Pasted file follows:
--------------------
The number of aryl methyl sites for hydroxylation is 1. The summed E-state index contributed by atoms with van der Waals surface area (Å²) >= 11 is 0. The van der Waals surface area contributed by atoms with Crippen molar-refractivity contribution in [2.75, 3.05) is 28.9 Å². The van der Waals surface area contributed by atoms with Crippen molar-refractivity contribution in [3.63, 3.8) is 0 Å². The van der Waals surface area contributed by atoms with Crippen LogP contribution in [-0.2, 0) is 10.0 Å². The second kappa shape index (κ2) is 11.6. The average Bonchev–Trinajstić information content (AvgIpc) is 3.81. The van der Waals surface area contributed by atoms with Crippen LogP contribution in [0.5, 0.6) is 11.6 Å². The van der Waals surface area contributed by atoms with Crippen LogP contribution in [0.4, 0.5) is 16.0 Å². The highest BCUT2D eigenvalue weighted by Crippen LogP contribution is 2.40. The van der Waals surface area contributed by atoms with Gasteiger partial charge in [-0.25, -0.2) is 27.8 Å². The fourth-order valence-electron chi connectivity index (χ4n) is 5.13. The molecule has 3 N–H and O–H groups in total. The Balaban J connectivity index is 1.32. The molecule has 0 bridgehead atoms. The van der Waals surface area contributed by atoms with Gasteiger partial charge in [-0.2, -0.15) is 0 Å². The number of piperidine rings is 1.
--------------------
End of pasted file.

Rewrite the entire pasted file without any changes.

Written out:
The number of aryl methyl sites for hydroxylation is 1. The summed E-state index contributed by atoms with van der Waals surface area (Å²) >= 11 is 0. The van der Waals surface area contributed by atoms with Crippen molar-refractivity contribution in [2.75, 3.05) is 28.9 Å². The van der Waals surface area contributed by atoms with Crippen molar-refractivity contribution in [3.63, 3.8) is 0 Å². The van der Waals surface area contributed by atoms with Crippen LogP contribution in [-0.2, 0) is 10.0 Å². The second kappa shape index (κ2) is 11.6. The average Bonchev–Trinajstić information content (AvgIpc) is 3.81. The van der Waals surface area contributed by atoms with Crippen LogP contribution in [0.5, 0.6) is 11.6 Å². The van der Waals surface area contributed by atoms with Crippen LogP contribution in [0.4, 0.5) is 16.0 Å². The highest BCUT2D eigenvalue weighted by Crippen LogP contribution is 2.40. The van der Waals surface area contributed by atoms with Gasteiger partial charge in [-0.25, -0.2) is 27.8 Å². The fourth-order valence-electron chi connectivity index (χ4n) is 5.13. The molecule has 3 N–H and O–H groups in total. The Balaban J connectivity index is 1.32. The molecule has 0 bridgehead atoms. The van der Waals surface area contributed by atoms with Gasteiger partial charge in [-0.2, -0.15) is 0 Å². The number of piperidine rings is 1.